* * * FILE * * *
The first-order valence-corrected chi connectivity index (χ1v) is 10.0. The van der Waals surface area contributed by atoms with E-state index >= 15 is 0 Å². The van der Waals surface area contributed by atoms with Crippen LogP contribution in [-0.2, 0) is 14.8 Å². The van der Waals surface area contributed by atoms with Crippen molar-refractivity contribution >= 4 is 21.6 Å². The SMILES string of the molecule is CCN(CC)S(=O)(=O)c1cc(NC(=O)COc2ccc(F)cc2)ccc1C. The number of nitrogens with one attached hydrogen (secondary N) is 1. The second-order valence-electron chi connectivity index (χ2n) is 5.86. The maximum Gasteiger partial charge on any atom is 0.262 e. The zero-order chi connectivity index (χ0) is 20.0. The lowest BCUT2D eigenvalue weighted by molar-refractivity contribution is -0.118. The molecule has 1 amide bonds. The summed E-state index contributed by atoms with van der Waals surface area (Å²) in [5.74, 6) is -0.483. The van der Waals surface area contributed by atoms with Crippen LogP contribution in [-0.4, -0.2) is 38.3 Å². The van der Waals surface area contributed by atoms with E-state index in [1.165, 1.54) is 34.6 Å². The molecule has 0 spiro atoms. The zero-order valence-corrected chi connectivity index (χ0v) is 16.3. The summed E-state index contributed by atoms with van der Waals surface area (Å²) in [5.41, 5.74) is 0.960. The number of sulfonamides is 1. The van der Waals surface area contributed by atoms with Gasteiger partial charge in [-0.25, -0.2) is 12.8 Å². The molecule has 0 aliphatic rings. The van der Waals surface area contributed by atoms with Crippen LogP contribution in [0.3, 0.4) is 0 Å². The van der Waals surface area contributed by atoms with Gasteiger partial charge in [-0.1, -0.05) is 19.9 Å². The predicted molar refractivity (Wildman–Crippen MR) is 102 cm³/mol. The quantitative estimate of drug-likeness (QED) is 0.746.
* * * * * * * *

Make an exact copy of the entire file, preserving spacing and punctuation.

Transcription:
The first-order valence-corrected chi connectivity index (χ1v) is 10.0. The van der Waals surface area contributed by atoms with E-state index >= 15 is 0 Å². The van der Waals surface area contributed by atoms with Crippen LogP contribution in [-0.2, 0) is 14.8 Å². The van der Waals surface area contributed by atoms with Crippen molar-refractivity contribution >= 4 is 21.6 Å². The SMILES string of the molecule is CCN(CC)S(=O)(=O)c1cc(NC(=O)COc2ccc(F)cc2)ccc1C. The number of nitrogens with one attached hydrogen (secondary N) is 1. The second-order valence-electron chi connectivity index (χ2n) is 5.86. The maximum Gasteiger partial charge on any atom is 0.262 e. The zero-order chi connectivity index (χ0) is 20.0. The lowest BCUT2D eigenvalue weighted by molar-refractivity contribution is -0.118. The molecule has 1 amide bonds. The summed E-state index contributed by atoms with van der Waals surface area (Å²) in [5.74, 6) is -0.483. The van der Waals surface area contributed by atoms with Crippen LogP contribution in [-0.4, -0.2) is 38.3 Å². The van der Waals surface area contributed by atoms with E-state index in [1.165, 1.54) is 34.6 Å². The molecule has 0 spiro atoms. The zero-order valence-corrected chi connectivity index (χ0v) is 16.3. The summed E-state index contributed by atoms with van der Waals surface area (Å²) in [5.41, 5.74) is 0.960. The number of sulfonamides is 1. The van der Waals surface area contributed by atoms with Gasteiger partial charge in [-0.25, -0.2) is 12.8 Å². The molecule has 0 aliphatic rings. The van der Waals surface area contributed by atoms with Crippen LogP contribution in [0.3, 0.4) is 0 Å². The van der Waals surface area contributed by atoms with Gasteiger partial charge in [-0.1, -0.05) is 19.9 Å². The predicted molar refractivity (Wildman–Crippen MR) is 102 cm³/mol. The quantitative estimate of drug-likeness (QED) is 0.746.